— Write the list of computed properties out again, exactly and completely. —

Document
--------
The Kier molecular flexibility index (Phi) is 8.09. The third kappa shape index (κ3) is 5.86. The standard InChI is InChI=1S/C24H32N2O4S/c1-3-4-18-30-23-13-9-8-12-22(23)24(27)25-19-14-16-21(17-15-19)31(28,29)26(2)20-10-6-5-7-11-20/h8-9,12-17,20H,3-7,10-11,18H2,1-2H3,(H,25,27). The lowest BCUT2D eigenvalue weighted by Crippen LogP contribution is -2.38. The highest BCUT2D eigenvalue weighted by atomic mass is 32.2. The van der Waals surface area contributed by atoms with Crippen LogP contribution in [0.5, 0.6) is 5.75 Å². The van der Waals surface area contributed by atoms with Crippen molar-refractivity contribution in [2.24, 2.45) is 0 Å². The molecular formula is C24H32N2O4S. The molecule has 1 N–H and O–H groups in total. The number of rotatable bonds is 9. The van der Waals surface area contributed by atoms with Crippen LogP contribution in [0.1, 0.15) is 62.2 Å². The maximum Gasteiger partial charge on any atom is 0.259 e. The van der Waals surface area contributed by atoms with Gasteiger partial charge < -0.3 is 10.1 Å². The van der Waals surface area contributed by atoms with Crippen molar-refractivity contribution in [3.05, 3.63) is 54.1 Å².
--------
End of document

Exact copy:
The Kier molecular flexibility index (Phi) is 8.09. The third kappa shape index (κ3) is 5.86. The standard InChI is InChI=1S/C24H32N2O4S/c1-3-4-18-30-23-13-9-8-12-22(23)24(27)25-19-14-16-21(17-15-19)31(28,29)26(2)20-10-6-5-7-11-20/h8-9,12-17,20H,3-7,10-11,18H2,1-2H3,(H,25,27). The lowest BCUT2D eigenvalue weighted by Crippen LogP contribution is -2.38. The highest BCUT2D eigenvalue weighted by atomic mass is 32.2. The van der Waals surface area contributed by atoms with Crippen LogP contribution in [0.5, 0.6) is 5.75 Å². The van der Waals surface area contributed by atoms with Crippen molar-refractivity contribution in [2.24, 2.45) is 0 Å². The molecular formula is C24H32N2O4S. The molecule has 1 N–H and O–H groups in total. The number of rotatable bonds is 9. The van der Waals surface area contributed by atoms with Crippen LogP contribution in [0.1, 0.15) is 62.2 Å². The maximum Gasteiger partial charge on any atom is 0.259 e. The van der Waals surface area contributed by atoms with Gasteiger partial charge < -0.3 is 10.1 Å². The van der Waals surface area contributed by atoms with Crippen molar-refractivity contribution in [3.05, 3.63) is 54.1 Å².